Only 5km from Trang An, the major cave attraction in the area, and a few km from Tam Coc, the nearest town, Mua Caves Eco Lodge is a bike ride away from the nearby attractions and you can enjoy cycling through this dreamlike scenery on your way there. Indeed, the whole area where the lodge is situated is surrounded by majestic karsts and sprawling rice fields.

 

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The Hang Mua Stairs at Mua Caves Ecolodge

The lodge also happens to be on the site of one of the areas major attractions – the Mua Caves and the Hang Mua Stairs. The great thing about staying at the lodge is that we had unlimited access to these areas, whereas day visitors pay a fee. Many day visitors tend to miss the main cave and simply head for the stairs. There are a number of Trip Advisor reviews written by day visitors that that give the impression that the caves are tiny, probably because of the small cave at the bottom of the stairs. However, the main cave on the property is called Suoi Ngoc Trai which is a good sized cave fed by a spring and so the one end of the cave is full of water. As guests at the lodge we were able to explore this cave in the evening when no-one was around so it was stunningly quiet.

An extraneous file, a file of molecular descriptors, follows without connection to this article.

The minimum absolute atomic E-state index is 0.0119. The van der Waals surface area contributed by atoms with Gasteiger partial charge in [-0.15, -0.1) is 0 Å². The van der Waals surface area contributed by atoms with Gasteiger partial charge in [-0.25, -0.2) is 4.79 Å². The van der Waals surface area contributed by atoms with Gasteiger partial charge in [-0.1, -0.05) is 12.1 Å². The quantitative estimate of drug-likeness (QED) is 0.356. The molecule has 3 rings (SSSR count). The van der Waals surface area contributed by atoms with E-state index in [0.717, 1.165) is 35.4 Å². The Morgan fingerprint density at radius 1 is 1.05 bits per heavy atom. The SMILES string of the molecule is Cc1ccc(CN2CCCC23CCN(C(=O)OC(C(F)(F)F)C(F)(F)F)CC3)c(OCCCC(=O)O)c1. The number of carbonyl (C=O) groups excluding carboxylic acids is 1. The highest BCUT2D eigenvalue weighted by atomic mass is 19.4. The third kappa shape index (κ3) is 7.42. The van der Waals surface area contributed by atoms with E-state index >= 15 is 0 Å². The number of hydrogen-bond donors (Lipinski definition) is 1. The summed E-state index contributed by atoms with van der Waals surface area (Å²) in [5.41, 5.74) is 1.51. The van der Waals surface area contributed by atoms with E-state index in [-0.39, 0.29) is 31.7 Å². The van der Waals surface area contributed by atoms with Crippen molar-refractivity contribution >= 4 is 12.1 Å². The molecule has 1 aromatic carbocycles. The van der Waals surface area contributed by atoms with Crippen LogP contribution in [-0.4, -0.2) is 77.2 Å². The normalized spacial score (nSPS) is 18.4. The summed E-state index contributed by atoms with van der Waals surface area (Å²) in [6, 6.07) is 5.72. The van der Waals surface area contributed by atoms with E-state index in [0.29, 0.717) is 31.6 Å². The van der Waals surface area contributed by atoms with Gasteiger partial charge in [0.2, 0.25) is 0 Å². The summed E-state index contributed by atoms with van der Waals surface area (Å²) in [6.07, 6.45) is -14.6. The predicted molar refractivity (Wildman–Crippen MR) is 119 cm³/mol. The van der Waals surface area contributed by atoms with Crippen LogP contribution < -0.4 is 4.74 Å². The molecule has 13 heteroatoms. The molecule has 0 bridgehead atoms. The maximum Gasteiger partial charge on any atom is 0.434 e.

The Hang Mua stairs have become a huge attraction in the area. To get to the top you’ll have to walk the 500 stairs which is actually less challenging than it sounds; a few of us staying at the lodge even ran the stairs which got the heart rate up. This was worth the effort as the vistas from the top are extraordinary! Epic limestone karsts rise out of the green rice fields for miles around to give the landscape a middle-earth feel. The misty cloud that characterises the area further adds to the effect and creates a wonderful contrast with the brilliant green paddies below.